I think this little ancient nation of ours is actually dictating world events once again (but from a position of weakness, not strength).

The Count's post shows how THE DOMINO EFFECT is now in play. During the last English Revolution (Cromwell and all that), people found they could no longer keep up with sweeping political, social and economic changes. 

This is how it feels now - that the news is accelerating, and we can no longer process all the information.

This means people are starting to LOSE THE PLOT, or even questioning, WHAT'S THE PLOT, and then simply pleading, MAKE UP A PLOT. 

People are fearful and getting tribal. They think there is safety in numbers.

I'm afraid the only guaranteed safety is to get the hell out. 

This feels like a very insightful post.

Reading Sebastian Haffner's "Defying Hitler" (which is a first-hand account of the societal changes in Germany that led up to the second world war), there is a very worrying parallel, albeit not nearly so pronounced in the UK, to the inter-war years in Germany. That parallel is the loss of faith in the old and stable institutions of the country. For example, there is no obvious reason on the surface why the Kammergericht (the highest state court) should be able to defy an armed crowd, since it's just a building full of old men; however, in a society where the fabric of trust and respect is strong, those armed young men wouldn't stand a chance. Haffner describes, in one of the most haunting scenes in the book, how the humane and civilised structure of the court (where Jews and other German citizens worked on an entirely equal basis) simply fell apart when a few brownshirted thugs rolled up. In the past, you could have counted on the unified outrage of every citizen to thugs trying to march on the highest court, and nobody (not even an army) can stand up against a truly united population. However, once everybody loses faith in the impotance of an institution, and are only concerned about looking to their own survival and selfish interests, then we see how frail the underpinnings of civilisation really are.

In Germany of course, they had been through the hyperinflation of the Weimar years: but again, although that hyperinflation led to harrowing poverty and physical suffering for many (and riches for others), it seems that its most troubling effect was that it destroyed the faith of people in the existence of a society where you could work and contribute, and get back a decent standard of life in return. When you have many young men rolling in riches from gambling on the stock market, and 20 year old bank managers who have got there through that kind of financial recklessness; and at the same time, old folks regularly starving to death on the streets, and working men unable to feed their families, then people lose trust in the institutions and mechanisms of normal society. That shaking of the foundations of normality was what really laid the groundwork for the populism and violence that followed.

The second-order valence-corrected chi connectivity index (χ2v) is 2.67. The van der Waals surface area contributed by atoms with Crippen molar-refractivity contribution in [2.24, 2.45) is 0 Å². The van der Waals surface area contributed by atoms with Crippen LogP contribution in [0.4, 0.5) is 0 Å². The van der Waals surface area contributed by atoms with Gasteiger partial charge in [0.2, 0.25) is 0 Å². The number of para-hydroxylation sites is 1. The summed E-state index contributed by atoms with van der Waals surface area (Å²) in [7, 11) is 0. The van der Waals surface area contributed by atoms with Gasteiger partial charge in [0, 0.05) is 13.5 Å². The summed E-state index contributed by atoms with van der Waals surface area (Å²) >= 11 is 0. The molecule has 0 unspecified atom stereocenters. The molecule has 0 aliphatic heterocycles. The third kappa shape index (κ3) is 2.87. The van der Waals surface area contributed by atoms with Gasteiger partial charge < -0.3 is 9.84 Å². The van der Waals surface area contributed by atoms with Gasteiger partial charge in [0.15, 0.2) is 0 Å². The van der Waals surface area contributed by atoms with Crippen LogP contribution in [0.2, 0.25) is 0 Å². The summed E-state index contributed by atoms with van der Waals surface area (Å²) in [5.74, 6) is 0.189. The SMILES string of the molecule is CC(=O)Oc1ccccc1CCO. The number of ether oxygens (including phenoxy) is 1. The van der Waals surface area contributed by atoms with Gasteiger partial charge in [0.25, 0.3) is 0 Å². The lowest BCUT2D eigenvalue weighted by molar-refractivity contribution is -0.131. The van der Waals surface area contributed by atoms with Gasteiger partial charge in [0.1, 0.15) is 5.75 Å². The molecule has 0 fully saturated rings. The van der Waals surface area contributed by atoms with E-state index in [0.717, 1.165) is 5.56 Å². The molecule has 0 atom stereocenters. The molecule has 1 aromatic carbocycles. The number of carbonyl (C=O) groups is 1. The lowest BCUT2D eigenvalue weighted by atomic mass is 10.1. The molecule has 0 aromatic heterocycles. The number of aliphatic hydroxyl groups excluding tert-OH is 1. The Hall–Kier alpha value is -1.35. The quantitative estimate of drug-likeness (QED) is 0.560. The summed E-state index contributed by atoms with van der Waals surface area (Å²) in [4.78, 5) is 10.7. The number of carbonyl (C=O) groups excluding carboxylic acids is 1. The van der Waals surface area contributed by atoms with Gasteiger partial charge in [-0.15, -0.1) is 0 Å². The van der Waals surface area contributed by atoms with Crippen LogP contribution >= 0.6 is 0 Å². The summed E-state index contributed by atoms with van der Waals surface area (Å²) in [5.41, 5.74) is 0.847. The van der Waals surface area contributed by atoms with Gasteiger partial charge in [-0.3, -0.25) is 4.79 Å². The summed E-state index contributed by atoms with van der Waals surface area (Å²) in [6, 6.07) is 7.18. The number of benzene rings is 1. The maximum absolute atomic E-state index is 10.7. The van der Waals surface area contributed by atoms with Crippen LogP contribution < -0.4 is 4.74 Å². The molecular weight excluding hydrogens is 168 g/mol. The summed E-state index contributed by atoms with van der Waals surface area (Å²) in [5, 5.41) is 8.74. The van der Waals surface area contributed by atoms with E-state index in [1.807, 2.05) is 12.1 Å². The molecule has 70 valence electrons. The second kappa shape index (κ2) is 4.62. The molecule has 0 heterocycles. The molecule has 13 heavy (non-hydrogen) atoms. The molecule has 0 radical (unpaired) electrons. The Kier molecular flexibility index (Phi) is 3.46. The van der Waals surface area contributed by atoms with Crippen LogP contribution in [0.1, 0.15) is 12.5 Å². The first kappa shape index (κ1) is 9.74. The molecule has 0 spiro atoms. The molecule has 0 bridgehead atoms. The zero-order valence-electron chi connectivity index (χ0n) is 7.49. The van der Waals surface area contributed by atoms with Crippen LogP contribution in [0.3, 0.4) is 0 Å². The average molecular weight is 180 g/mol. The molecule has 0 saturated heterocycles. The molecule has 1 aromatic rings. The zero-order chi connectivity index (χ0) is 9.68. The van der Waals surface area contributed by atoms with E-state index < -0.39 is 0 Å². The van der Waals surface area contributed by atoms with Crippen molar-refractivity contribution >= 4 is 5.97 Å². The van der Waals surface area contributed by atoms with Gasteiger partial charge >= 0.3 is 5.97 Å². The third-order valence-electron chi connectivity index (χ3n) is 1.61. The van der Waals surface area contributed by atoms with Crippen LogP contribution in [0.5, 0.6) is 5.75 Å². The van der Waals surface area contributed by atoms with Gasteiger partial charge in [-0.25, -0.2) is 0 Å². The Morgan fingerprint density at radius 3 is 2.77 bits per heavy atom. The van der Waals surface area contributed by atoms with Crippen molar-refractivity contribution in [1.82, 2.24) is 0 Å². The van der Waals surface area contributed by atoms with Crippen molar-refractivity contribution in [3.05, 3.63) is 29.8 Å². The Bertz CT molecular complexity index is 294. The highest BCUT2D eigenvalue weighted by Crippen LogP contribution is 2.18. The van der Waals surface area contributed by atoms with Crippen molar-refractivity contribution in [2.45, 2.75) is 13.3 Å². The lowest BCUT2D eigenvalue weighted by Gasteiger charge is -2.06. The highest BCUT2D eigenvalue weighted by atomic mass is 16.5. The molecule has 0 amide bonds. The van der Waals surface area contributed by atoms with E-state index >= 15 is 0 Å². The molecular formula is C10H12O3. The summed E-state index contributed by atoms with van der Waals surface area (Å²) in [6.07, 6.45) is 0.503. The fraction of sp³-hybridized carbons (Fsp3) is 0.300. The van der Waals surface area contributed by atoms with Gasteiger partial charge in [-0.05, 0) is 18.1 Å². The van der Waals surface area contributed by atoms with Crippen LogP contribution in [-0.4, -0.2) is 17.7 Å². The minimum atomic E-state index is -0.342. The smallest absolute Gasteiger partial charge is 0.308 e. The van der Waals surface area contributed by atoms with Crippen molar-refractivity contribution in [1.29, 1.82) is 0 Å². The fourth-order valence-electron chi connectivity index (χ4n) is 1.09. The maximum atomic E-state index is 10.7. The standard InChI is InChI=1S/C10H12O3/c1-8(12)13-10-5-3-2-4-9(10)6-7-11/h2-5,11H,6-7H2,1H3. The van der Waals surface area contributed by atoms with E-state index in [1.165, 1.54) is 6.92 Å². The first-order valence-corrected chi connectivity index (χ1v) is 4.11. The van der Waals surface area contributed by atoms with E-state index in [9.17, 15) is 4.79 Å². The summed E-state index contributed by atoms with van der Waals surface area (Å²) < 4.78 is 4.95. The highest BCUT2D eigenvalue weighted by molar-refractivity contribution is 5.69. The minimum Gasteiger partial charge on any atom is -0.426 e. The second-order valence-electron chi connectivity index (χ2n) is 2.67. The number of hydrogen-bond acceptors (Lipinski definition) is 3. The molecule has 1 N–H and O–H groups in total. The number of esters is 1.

Now, the UK hasn't seen the same kind of hyperinflation that was witnessed in Germany. However, it has seen a hyperinflation in housing, which is eroding (I believe) the faith of at least one generation in the functioning of our country. If work doesn't pay, while selfish gambling, and leveraging a housing crisis for your own personal profit (provided you were lucky enough to be born at the right time and immoral enough to take advantage: the analogy to the wild youth of 20's Germany is almost too painful), then why would you support the institutions that have made this the norm? I fear that successive governments have been laying down thick, dry layers of tinder, ready for any demagogue to inflame.

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9 hours ago, thisisthisitmaybe said:

I think this little ancient nation of ours is actually dictating world events once again (but from a position of weakness, not strength).

The Count's post shows how THE DOMINO EFFECT is now in play. During the last English Revolution (Cromwell and all that), people found they could no longer keep up with sweeping political, social and economic changes. 

This is how it feels now - that the news is accelerating, and we can no longer process all the information.

This means people are starting to LOSE THE PLOT, or even questioning, WHAT'S THE PLOT, and then simply pleading, MAKE UP A PLOT. 

People are fearful and getting tribal. They think there is safety in numbers.

I'm afraid the only guaranteed safety is to get the hell out. 

It does feel a bit like that.

Why should I go to work and pay taxes for that money to be used to prop up/profit large building firms

Why should I go to work and pay taxes for that money to be used to prop up/profit large banks

Why should I go to work and pay taxes for that money to be used to prop up/profit speculators

Why should I go to work and pay taxes for that money to be used to prop up/profit BTLers